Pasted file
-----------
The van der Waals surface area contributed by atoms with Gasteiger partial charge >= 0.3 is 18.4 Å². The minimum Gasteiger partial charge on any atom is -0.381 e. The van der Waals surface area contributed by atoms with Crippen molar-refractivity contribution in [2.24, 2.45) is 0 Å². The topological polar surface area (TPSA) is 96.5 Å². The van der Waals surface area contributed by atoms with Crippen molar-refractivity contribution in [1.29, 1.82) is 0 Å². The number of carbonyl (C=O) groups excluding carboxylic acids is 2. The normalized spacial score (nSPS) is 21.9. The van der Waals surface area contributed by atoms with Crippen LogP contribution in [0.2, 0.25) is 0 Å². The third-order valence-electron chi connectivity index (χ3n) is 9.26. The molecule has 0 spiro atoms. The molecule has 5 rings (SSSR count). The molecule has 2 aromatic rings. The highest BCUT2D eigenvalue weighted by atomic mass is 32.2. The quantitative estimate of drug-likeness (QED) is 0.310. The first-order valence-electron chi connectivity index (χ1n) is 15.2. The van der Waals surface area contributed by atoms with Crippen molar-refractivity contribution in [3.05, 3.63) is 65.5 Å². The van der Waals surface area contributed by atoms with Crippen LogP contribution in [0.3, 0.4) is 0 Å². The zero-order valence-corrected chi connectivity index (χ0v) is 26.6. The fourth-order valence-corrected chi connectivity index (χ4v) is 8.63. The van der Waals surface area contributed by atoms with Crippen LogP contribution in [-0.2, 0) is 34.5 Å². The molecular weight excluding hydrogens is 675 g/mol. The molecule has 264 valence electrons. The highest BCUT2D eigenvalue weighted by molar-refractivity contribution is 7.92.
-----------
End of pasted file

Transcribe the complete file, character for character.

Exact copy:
The van der Waals surface area contributed by atoms with Gasteiger partial charge >= 0.3 is 18.4 Å². The minimum Gasteiger partial charge on any atom is -0.381 e. The van der Waals surface area contributed by atoms with Crippen molar-refractivity contribution in [2.24, 2.45) is 0 Å². The topological polar surface area (TPSA) is 96.5 Å². The van der Waals surface area contributed by atoms with Crippen molar-refractivity contribution in [1.29, 1.82) is 0 Å². The number of carbonyl (C=O) groups excluding carboxylic acids is 2. The normalized spacial score (nSPS) is 21.9. The van der Waals surface area contributed by atoms with Crippen LogP contribution in [0.2, 0.25) is 0 Å². The third-order valence-electron chi connectivity index (χ3n) is 9.26. The molecule has 0 spiro atoms. The molecule has 5 rings (SSSR count). The molecule has 2 aromatic rings. The highest BCUT2D eigenvalue weighted by atomic mass is 32.2. The quantitative estimate of drug-likeness (QED) is 0.310. The first-order valence-electron chi connectivity index (χ1n) is 15.2. The van der Waals surface area contributed by atoms with Crippen molar-refractivity contribution in [3.05, 3.63) is 65.5 Å². The van der Waals surface area contributed by atoms with Crippen LogP contribution in [0.3, 0.4) is 0 Å². The zero-order valence-corrected chi connectivity index (χ0v) is 26.6. The fourth-order valence-corrected chi connectivity index (χ4v) is 8.63. The van der Waals surface area contributed by atoms with Crippen LogP contribution in [-0.2, 0) is 34.5 Å². The molecular weight excluding hydrogens is 675 g/mol. The molecule has 264 valence electrons. The highest BCUT2D eigenvalue weighted by molar-refractivity contribution is 7.92.